51 Pages Posted: 8 May 2007
Date Written: May 7, 2007
A question at rest in most nations, but not yet in the United States, is how one gains citizenship as of right. Clearly the right, in the United States as elsewhere, is gained at birth, as a birthright. The open question is: What are the circumstances of birth that give rise to citizenship? Case law is thin and scholarly commentary is divided. One claim is that birth on United States soil by itself confers citizenship. This metric is said to be historically determined, according to the (royalist) measure of "subject-ship" (jus soli per Calvin's Case) that preceded the American Revolution. The competing claim considers (as does most of the world) that a purely geographically determined citizenship is arbitrary, in that it requires no meaningful relation with the US as condition to citizenship. This second claim would dispel arbitrariness by positing a substantial relation with the US as an element of birthright citizenship, which relation is identified as one of "allegiance and consent".
The history that underlies our supposed adoption of jus soli has its flaws. And as the second claim requires that birth be within a substantial relation with the United States, this claim better meets the conditions set by constitutional text, that of the Fourteenth Amendment as it provides citizenship to "All persons born in the United States, and subject to the jurisdiction thereof". As shown by ordinary heuristics, the "subject to the jurisdiction" condition entails a meaningful affiliation with the United States. This affiliation, though, is not well determined by allegiance and consent. These terms are not consistent with the leading case nor are they entirely consistent with baseline notions respecting the obligations of a sovereign to those who would be citizens. The appropriate baseline is better seen as one of "fairness", of fairness as reciprocity. Fairness as thus determined does not consist of a deontologically determined set of obligations and rights. Rather, fairness is more flexibly and generously built out of some better parts of human nature, parts essential to what recent scholarship identifies as the "civic minimum" in the liberal democratic state.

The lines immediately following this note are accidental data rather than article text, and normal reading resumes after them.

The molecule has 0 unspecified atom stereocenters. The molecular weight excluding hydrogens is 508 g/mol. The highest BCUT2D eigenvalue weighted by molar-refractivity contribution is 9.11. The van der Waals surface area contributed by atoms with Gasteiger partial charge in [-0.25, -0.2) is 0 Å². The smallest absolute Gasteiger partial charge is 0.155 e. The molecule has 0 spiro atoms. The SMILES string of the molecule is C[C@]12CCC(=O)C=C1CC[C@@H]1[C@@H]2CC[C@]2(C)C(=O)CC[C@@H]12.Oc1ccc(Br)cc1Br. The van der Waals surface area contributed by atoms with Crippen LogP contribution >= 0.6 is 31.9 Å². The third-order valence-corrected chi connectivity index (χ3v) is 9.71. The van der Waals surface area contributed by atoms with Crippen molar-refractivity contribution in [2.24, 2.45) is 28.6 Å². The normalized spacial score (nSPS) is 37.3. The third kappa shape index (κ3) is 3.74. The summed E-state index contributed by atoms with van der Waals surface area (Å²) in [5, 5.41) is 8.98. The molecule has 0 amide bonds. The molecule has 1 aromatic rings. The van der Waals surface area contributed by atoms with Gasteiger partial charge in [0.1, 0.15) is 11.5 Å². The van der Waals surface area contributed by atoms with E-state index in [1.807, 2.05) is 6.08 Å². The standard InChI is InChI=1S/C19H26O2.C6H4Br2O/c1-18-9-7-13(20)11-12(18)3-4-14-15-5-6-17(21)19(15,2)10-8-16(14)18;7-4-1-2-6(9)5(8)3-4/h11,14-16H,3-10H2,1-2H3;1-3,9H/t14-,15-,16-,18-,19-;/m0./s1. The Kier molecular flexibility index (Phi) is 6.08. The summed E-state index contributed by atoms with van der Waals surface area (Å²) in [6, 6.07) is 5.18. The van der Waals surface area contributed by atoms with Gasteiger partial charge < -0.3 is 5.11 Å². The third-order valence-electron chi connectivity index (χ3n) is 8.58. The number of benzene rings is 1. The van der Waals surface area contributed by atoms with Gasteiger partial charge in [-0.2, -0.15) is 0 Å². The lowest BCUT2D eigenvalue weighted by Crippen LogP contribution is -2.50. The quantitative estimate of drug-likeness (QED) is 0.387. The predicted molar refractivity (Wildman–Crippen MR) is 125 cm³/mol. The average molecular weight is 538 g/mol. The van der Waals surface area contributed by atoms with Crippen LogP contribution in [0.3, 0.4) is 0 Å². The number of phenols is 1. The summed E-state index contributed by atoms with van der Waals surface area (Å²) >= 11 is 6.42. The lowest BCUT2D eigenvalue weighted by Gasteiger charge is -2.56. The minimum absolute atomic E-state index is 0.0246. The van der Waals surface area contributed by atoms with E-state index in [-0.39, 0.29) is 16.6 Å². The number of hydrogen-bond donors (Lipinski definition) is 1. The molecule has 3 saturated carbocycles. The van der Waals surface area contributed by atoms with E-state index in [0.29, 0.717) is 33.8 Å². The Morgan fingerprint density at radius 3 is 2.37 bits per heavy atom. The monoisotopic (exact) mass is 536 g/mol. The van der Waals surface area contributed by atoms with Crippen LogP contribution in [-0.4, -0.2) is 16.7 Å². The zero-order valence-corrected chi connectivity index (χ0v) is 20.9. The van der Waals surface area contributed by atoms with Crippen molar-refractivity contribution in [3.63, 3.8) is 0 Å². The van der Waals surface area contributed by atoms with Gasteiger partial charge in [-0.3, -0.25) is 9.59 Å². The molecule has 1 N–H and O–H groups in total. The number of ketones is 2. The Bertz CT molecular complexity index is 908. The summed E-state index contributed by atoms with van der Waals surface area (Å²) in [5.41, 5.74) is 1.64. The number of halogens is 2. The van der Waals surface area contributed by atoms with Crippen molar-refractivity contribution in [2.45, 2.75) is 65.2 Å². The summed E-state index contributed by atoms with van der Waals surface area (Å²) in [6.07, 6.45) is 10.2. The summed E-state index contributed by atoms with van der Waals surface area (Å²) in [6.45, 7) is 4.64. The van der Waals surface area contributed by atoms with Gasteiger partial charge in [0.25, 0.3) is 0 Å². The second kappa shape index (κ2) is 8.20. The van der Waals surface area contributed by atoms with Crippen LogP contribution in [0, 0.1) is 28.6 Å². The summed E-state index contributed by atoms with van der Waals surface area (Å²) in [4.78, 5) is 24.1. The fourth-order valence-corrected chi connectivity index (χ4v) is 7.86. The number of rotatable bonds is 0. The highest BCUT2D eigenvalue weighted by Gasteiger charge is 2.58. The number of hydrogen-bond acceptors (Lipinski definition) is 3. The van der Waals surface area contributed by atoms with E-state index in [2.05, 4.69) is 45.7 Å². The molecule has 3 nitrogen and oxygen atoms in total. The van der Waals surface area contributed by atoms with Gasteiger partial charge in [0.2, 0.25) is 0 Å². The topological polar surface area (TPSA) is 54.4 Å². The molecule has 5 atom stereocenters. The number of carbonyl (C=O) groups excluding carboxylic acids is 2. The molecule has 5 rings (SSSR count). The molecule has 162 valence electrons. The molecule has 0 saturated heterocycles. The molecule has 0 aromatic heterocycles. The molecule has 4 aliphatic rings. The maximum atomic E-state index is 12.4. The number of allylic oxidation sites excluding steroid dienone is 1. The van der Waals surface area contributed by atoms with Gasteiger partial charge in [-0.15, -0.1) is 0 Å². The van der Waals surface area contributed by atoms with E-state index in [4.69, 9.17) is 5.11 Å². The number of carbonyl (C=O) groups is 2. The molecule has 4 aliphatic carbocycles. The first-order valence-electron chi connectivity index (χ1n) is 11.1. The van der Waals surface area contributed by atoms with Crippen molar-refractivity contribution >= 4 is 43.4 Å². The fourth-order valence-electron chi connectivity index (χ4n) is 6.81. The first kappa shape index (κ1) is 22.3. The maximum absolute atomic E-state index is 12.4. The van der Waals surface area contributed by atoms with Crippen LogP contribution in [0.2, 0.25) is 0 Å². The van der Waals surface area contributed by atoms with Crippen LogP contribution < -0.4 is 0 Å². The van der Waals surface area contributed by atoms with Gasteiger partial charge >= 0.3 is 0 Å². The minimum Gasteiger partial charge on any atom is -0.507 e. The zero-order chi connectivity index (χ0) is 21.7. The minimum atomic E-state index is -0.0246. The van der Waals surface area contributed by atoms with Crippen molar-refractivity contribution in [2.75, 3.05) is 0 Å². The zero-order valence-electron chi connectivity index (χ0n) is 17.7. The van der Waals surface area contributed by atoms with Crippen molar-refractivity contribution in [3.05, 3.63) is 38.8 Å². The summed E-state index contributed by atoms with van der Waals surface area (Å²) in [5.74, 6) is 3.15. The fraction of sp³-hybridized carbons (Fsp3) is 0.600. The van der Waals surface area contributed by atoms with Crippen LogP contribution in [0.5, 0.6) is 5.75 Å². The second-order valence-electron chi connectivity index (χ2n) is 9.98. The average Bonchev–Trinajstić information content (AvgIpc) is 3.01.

Keywords: birthrigth citizenship, civic minimun, jus soli, jus sanguines, subject to the jurisdiction, citizenship, reciprocity, reciprocal altruism
Suggested Citation: Suggested Citation
Mayton, William Ty, Birthright Citizenship & the Civic Minimum (May 7, 2007). Emory Public Law Research Paper No. 07-11. Available at SSRN: https://ssrn.com/abstract=985075 or http://dx.doi.org/10.2139/ssrn.985075